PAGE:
But while the super-staple foods derived from wheat and soybeans (along with other indigestible plants and animal byproducts) helped populate the Earth with their dense calories, there are problems with those plants being used as foods. As we will see more clearly in Part Five, cooking eliminates most of the toxins in grains and beans, but not all of them. When we eat those foods, we still take in chemicals that we were not evolved to eat and when we rely on those foods for most of our diet, the results are not good.

The original Evolution Diet allowed for certain amounts of whole-grain wheat, soy, and non-toxic bean foods because they closely match the macronutrient content of other low-sugar, high-fiber (what we’ll term LoS Hi-Fi) foods that are integral to the natural hunter/gatherer diet. However, it should be noted that over-reliance on the aforementioned toxic foods can be dangerous. In addition, there is a large portion of the population who cannot eat even a small amount of the foods because of allergies or digestive intolerances. Celiac disease (gluten intolerance), lactose intolerance, peanut allergies, and other conditions arise because we simply weren’t designed to eat the types of foods that many Westerners consume daily. That is why The Evolution Diet: All-Natural and Allergy Free is necessary. There is no other nutritional plan that specifies exactly what natural hunter/gatherers ate (nuts, berries, vegetables, roots, fish, lean meats, fowl) and in what manner (snacking on LoS Hi-Fi foods throughout the day, then eating a large high-protein meal after exercise). With an overview of human physiology, the cultural and personal aspects that affect our diet, and a detailed look at what and how we were designed to eat, you will be well on your way to living a healthy, all-natural, and allergy free life.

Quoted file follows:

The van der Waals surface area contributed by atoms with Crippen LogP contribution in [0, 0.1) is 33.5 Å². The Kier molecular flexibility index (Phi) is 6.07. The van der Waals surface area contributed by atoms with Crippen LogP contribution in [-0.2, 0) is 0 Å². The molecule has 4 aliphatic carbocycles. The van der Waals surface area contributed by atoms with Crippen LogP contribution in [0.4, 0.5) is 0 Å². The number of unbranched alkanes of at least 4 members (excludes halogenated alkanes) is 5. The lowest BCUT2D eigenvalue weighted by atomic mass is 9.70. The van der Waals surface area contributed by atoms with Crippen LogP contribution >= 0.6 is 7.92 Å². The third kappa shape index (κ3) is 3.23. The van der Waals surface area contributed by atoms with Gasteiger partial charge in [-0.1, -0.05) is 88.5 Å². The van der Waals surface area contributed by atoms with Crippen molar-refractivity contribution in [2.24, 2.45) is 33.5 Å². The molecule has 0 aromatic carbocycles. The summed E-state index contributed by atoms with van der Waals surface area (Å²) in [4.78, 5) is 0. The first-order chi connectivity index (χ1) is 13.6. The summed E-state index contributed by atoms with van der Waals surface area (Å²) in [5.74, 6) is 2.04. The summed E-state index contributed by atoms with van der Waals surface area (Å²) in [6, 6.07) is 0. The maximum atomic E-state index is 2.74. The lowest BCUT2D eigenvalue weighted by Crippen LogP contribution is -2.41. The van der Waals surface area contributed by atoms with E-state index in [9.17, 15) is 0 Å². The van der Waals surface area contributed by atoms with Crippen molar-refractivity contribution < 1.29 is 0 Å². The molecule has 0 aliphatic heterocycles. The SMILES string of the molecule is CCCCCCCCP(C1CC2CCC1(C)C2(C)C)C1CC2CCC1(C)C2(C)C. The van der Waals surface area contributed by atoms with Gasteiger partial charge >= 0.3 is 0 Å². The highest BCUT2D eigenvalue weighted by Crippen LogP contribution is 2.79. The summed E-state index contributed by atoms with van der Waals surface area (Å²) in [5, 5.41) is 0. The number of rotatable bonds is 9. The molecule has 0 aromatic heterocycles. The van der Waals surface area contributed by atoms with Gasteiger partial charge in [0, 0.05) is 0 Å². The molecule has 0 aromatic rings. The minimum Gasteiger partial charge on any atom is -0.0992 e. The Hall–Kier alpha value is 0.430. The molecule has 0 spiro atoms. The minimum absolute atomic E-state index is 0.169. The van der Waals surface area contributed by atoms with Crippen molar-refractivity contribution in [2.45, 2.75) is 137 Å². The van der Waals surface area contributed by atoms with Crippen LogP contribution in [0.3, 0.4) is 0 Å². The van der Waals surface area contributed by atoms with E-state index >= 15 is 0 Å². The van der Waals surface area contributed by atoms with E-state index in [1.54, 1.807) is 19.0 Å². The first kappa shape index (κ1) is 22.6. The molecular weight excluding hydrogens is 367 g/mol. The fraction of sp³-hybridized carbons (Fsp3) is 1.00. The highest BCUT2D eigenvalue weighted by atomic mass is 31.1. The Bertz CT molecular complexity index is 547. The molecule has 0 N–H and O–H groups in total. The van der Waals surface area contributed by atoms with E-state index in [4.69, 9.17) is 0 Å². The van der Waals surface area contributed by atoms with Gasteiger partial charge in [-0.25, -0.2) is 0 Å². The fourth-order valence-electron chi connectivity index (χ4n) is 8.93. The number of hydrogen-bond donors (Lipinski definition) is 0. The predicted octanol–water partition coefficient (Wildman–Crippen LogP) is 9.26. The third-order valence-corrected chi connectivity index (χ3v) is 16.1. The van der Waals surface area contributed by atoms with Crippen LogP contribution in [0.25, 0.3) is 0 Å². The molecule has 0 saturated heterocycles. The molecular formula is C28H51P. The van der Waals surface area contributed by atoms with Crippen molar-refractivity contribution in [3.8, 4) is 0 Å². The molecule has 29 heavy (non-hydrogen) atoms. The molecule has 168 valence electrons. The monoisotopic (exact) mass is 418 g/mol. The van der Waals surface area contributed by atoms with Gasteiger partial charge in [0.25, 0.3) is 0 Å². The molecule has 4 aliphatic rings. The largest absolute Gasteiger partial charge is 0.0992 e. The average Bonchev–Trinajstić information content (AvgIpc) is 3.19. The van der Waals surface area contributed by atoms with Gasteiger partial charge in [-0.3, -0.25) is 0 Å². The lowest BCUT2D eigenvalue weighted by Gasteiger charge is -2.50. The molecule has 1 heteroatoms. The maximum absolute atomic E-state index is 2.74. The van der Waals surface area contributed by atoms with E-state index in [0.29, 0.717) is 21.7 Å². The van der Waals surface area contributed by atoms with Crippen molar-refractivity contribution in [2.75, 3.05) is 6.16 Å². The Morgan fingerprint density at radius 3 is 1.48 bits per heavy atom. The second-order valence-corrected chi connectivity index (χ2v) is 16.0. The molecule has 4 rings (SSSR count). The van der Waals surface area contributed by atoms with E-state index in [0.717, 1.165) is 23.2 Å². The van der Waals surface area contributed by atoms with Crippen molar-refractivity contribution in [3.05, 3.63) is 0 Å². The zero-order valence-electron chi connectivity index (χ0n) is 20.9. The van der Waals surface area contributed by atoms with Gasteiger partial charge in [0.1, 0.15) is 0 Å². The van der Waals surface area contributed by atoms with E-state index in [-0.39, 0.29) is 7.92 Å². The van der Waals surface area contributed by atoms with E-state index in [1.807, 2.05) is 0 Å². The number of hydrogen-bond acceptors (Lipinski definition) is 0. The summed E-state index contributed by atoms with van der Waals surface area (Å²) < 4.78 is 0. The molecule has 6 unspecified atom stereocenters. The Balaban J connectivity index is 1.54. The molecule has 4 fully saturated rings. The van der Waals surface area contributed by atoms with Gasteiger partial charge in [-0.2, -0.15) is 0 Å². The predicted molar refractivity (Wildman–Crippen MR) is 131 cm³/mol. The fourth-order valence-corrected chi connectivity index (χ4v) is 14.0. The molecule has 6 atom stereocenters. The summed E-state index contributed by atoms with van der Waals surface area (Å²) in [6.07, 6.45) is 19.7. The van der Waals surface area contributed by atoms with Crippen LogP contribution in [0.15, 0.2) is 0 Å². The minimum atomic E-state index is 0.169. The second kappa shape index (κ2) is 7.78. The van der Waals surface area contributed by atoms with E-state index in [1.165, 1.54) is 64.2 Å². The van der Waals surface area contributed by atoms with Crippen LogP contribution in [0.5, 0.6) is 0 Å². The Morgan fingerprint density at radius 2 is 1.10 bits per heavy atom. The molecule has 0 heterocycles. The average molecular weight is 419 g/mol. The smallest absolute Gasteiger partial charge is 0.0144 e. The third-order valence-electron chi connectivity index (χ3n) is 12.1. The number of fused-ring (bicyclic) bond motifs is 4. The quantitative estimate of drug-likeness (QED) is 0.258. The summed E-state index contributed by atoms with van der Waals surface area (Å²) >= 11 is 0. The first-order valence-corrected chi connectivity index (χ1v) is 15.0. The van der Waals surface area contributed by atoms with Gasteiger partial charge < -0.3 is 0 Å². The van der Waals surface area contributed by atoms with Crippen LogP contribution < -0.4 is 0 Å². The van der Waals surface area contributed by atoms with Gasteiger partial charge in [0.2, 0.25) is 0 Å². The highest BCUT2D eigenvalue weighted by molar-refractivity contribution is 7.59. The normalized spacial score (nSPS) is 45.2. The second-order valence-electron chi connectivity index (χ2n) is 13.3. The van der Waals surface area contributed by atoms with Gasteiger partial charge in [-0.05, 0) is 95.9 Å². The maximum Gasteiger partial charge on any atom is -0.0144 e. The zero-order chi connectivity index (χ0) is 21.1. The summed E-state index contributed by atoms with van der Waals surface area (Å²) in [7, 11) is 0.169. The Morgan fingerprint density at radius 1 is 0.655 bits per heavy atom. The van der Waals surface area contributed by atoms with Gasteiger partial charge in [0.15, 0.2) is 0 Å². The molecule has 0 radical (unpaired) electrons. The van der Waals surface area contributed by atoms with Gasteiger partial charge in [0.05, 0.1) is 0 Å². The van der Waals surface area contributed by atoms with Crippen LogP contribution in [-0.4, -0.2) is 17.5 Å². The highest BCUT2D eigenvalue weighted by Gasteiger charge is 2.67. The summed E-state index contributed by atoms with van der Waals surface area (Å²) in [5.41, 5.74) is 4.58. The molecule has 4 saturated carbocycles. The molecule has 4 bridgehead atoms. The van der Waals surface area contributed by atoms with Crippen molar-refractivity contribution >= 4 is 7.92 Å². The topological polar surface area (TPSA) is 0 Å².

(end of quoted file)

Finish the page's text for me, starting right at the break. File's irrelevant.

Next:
A popular trend from this young 21st century is the concept of detoxification or body cleansing. This process aims at eliminating the caffeine, alcohol, Burger King or other heavily processed foods, trans fats, or some other so-called toxin from one’s body by usually just ingesting water, fruits, and vegetables, or special teas (note: there are many other types of detox). While the process has fallen out of favor by the mainstream medical profession, body cleansing has its proponents simply because the feeling to cleanse one’s system is so strong with today’s unnatural diet and detoxing usually works, on a psychosomatic level as well as a physiological level. Returning to the natural state of diet is a healthy process and The All-Natural and Allergy Free Evolution Diet can be seen almost as a permanent detox. Why stress your system with chemicals and foods that you weren’t designed to consume? Why settle with too much weight, bad sleep, or unbalanced energy? Why not evolve into the picture of health that you were meant to be and know you can achieve?

Buy the book here.